black asian and minority ethnic, bame, covid-19

How the NHS sets out to support BAME staff

By Lee Emmett

​The government has pledged a review, by Public Health England (PHE), into how ethnicity affects vulnerability to the COVID-19 (coronavirus) pandemic. This is due to be published within the next few days.

It’ll explore why black, asian and minority ethnic (BAME) people appear to be more at risk from the virus, compared to white health and social care works in the UK. Deprivation, age, gender, and obesity will also feature in the review, as well as vulnerable groups such as people who are homeless and rough sleeping.

This review will provide valuable insight into the emerging evidence that the virus is having a disproportionate effect on different groups; groups that make up a large portion of our health and social care workforce in the UK. The hope is that the review’s findings will inform actions to reduce harm and risk to our frontline workers.

The NHS has responded with how it plans to support BAME staff during and beyond the COVID-19 pandemic:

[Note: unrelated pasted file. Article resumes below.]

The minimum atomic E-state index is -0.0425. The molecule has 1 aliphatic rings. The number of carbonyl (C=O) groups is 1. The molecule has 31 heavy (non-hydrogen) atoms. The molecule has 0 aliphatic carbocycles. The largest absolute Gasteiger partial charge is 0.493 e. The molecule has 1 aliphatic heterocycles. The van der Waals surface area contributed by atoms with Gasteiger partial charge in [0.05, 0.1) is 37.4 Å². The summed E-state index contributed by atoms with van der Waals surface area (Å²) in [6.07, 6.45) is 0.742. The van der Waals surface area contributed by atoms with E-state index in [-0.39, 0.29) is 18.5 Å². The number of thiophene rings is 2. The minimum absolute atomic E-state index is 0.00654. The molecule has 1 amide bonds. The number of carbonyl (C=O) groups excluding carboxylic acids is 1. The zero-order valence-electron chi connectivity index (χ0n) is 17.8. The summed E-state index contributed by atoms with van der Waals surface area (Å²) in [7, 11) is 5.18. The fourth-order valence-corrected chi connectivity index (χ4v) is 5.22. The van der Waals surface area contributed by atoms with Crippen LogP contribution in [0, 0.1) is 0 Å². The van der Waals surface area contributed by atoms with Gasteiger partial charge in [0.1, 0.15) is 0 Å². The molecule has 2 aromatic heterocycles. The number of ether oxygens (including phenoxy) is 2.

Protection of workers

It’ll carry out improved risk assessments that specifically consider the physical and mental health of BAME staff, and is working with Freedom to Speak Up Guardians to ensure all workers feel empowered to raise concerns safely.

Engagement

Staff networks are being strengthened and prioritised to enable the NHS to learn from workers’ lived experiences, to share guidance and hear from them on what actions can be taken to offer further support. This includes a series of webinars using existing BAME, faith and other networks.

Recovery

There will be ongoing tailored health and wellbeing support during and after the crisis. The NHS is taking into consideration the emotional toll COVID-19 is having on BAME communities and working to ensure that staff needs are being met, both now and beyond the emergency response.

Communication

In order to create positive communications around BAME staff and patients, the NHS is creating short videos profiling the role that these workers are playing, and thanking them for their efforts.

Just over 20% of the NHS workforce is BAME, many being migrant workers. At Sanctuary International, we’ve placed hundreds of international staff from places such as the Philippines, India, Africa and the Caribbean into health and social care roles, creating a stress-free relocation experience for workers and their families during their move to the UK. Find out more about what we do.

Find out more about the BAME communities’ great contribution to the NHS, or we have prepared a collection of blogs around working for the NHS.